Gremlins was grim and Poltergeist paltry, but with Back to the Future executive producer Steven Spielberg presents relentlessly cheery entertainment. He’s called the film “the greatest Leave It to Beaver episode ever produced,” an achievement Spielberg pursued by putting Romancing the Stone director Robert Zemeckis in charge.
Is Back to the Future cute, sly, always in a little danger of turning smarmy? Will it be big this summer? Does a beaver bear fur? Zemeckis has made a very clean-looking, savory confection out of three cups of sugar and a palette of food coloring. In Back to the Future, young Marty McFly (Michael J. Fox) has unique family problems when a time machine made out of a DeLorean sports car accidentally transports him back to 1955. “Doc,” a charmingly crazy older scientist pal (Christopher Lloyd) , has invented a vehicle that can go from zero to 55 in seconds – but can it return Marty to the era of Calvin Klein underwear again? Unhappily stranded in a past barren of diet colas, Marty seeks out the Doc in 1955, somehow persuades him of the charmingly crazy thing that’s happened, and the pair start working on sending Marty back to 1985.
Meanwhile, Marty’s still in his own small, California town, hobnobbing with his parents – the warp is that they’re the same age as he. It appears that Dad (Crispin Glover) was always a meek bumbler being preyed upon by beefy Biff Tannen (Thomas F. Wilson), a local lunkhead who became Dad’s boss in later life. Mom (Lea Thompson), however, is different.
Rather than the reproving puritan of 1985 which she became, Mom is, well, forward. Call it unknowing narcissism or bio-genetic conceit, but she falls for Marty in a big way. This makes Marty understandably nervous.
Worse yet, the local high school’s Enchantment Under the Sea dance is fast approaching. Because Marty has disruptively popped up several years before he was supposed to be born, history is not following its proper course (Mom and Dad are supposed to go to the dance together and fall in love there).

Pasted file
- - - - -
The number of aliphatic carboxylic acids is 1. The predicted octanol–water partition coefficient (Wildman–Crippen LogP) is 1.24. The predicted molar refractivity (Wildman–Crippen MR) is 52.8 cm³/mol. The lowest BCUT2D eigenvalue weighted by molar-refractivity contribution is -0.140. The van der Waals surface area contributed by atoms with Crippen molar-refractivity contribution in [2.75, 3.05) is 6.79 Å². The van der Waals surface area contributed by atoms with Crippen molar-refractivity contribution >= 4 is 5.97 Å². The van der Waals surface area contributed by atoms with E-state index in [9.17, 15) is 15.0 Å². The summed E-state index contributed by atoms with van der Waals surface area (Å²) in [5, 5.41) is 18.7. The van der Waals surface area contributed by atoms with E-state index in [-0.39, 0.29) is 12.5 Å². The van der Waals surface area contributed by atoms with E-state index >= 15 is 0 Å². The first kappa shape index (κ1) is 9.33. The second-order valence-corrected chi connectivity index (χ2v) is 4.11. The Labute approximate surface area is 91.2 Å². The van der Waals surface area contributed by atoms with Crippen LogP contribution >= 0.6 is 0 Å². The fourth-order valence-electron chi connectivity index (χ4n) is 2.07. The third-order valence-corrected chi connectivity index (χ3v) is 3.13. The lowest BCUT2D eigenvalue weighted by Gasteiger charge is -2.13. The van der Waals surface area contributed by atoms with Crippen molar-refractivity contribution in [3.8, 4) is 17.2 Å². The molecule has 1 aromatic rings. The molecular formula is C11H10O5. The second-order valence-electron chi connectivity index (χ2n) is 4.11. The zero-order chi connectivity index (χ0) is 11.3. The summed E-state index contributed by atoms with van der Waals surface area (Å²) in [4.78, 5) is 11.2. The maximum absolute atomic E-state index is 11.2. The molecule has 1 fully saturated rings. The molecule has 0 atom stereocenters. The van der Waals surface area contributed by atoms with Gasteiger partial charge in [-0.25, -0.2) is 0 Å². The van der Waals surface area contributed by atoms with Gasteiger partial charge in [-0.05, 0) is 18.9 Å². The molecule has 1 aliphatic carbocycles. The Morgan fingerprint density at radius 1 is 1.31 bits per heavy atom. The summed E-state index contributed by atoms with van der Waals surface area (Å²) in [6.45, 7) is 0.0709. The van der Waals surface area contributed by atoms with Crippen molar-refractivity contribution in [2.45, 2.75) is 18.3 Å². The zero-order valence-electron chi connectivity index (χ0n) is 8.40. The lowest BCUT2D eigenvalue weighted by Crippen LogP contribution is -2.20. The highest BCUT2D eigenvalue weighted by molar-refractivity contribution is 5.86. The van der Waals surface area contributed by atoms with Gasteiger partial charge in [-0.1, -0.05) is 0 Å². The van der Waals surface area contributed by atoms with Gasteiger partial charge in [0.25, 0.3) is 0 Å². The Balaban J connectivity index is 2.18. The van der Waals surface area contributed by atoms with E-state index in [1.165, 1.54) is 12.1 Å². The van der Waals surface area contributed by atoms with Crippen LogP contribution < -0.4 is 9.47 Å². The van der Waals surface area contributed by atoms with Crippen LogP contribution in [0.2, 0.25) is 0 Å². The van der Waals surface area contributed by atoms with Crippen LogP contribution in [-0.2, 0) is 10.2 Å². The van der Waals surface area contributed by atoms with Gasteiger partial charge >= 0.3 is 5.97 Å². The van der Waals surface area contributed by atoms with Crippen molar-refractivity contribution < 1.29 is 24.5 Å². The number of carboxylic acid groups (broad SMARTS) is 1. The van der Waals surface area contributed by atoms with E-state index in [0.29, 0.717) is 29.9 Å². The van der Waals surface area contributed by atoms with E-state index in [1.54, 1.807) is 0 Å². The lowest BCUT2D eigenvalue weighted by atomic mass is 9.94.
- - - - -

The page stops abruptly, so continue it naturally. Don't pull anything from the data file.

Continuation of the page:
Marty must coach his inept young father on winning over his mother – otherwise, Marty will not be born. Don’t think about this too much, or the fun spoils faster than whipped cream at a picnic.
Zemeckis has the Spielberg athleticism down pat. He knows how to use shots of moving feet to suggest action, action to suggest romance, romance to suggest ideals and ideals to suggest new ways to use sporty footwear. The trick is keeping the audience enjoyably winded but not hyperventilating.
What best sustains the momentum is the bounce and humor in the acting. Glover, as Dad, is absolutely winning as the stumbler who nearly misses his minor rendezvous with destiny, and Vancouver-born Fox, as Marty, can seduce a camera lens from twenty paces. Lloyd, as the Doc, produces entertaining mischief with his darting eyes, although his fruity scientist is occasionally over-ripe.
The most impressive contribution comes from production designer Lawrence G. Paull, who concocted that visual cornucopia called Bladerunner. One knows it’s 1955 by the fact that four uniformed attendants are seen servicing a single car at the local gas station, but there are less humorous touches, too; Paull’s work here has a consciously bittersweet quality. Between the eras, the oak trees give way to the fast- food restaurants and small-town America is seen to have decayed by the time it reaches 1985. We are brought back to a contemporary terrain which Back to the Future cautiously concedes is losing its appeal.
Predictably, however, Spielberg and Zemeckis have kept all the homespun values intact. They look patronizingly back at 1955 as a time of smug complacency, but 1985 doesn’t find them very anxious either. And with Back to the Future, Spielberg restores his plastered-on grin of boyish goodness; his screen world is never so messy that it can’t be fixed by the good intentions of people who have freckles.